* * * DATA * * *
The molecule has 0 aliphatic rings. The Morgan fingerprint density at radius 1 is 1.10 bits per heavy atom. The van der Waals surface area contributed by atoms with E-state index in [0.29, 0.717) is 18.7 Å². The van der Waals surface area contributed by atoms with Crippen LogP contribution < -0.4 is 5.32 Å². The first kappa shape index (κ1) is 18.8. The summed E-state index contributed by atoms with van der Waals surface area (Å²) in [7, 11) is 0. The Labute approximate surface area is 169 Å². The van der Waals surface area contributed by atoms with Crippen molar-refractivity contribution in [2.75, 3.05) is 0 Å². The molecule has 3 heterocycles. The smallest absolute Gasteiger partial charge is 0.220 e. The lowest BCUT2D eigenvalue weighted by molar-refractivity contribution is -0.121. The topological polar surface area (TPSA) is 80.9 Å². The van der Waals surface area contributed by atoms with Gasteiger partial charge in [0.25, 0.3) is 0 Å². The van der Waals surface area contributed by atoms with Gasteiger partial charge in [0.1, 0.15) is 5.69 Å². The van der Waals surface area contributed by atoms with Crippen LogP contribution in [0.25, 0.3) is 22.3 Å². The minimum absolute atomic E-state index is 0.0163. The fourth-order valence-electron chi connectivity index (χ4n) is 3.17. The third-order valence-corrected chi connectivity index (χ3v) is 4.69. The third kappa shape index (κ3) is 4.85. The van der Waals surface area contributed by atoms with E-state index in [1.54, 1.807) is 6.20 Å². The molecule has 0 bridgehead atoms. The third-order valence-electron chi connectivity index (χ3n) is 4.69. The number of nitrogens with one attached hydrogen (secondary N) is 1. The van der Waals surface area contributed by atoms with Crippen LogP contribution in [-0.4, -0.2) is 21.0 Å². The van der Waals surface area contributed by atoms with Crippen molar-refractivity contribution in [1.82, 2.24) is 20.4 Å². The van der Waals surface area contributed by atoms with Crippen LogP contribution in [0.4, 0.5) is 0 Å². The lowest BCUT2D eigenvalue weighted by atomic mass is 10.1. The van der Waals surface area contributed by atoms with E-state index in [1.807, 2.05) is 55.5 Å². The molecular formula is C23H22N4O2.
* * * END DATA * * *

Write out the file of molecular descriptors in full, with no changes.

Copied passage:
The molecule has 0 aliphatic rings. The Morgan fingerprint density at radius 1 is 1.10 bits per heavy atom. The van der Waals surface area contributed by atoms with E-state index in [0.29, 0.717) is 18.7 Å². The van der Waals surface area contributed by atoms with Crippen LogP contribution < -0.4 is 5.32 Å². The first kappa shape index (κ1) is 18.8. The summed E-state index contributed by atoms with van der Waals surface area (Å²) in [7, 11) is 0. The Labute approximate surface area is 169 Å². The van der Waals surface area contributed by atoms with Crippen molar-refractivity contribution in [2.75, 3.05) is 0 Å². The molecule has 3 heterocycles. The smallest absolute Gasteiger partial charge is 0.220 e. The lowest BCUT2D eigenvalue weighted by molar-refractivity contribution is -0.121. The topological polar surface area (TPSA) is 80.9 Å². The van der Waals surface area contributed by atoms with Gasteiger partial charge in [0.25, 0.3) is 0 Å². The van der Waals surface area contributed by atoms with Gasteiger partial charge in [0.1, 0.15) is 5.69 Å². The van der Waals surface area contributed by atoms with Crippen LogP contribution in [0.25, 0.3) is 22.3 Å². The minimum absolute atomic E-state index is 0.0163. The fourth-order valence-electron chi connectivity index (χ4n) is 3.17. The third-order valence-corrected chi connectivity index (χ3v) is 4.69. The third kappa shape index (κ3) is 4.85. The van der Waals surface area contributed by atoms with E-state index in [1.54, 1.807) is 6.20 Å². The molecule has 0 bridgehead atoms. The third-order valence-electron chi connectivity index (χ3n) is 4.69. The number of nitrogens with one attached hydrogen (secondary N) is 1. The van der Waals surface area contributed by atoms with Crippen LogP contribution in [-0.4, -0.2) is 21.0 Å². The van der Waals surface area contributed by atoms with Crippen molar-refractivity contribution in [1.82, 2.24) is 20.4 Å². The van der Waals surface area contributed by atoms with Crippen LogP contribution in [0.4, 0.5) is 0 Å². The lowest BCUT2D eigenvalue weighted by atomic mass is 10.1. The van der Waals surface area contributed by atoms with E-state index in [1.807, 2.05) is 55.5 Å². The molecular formula is C23H22N4O2.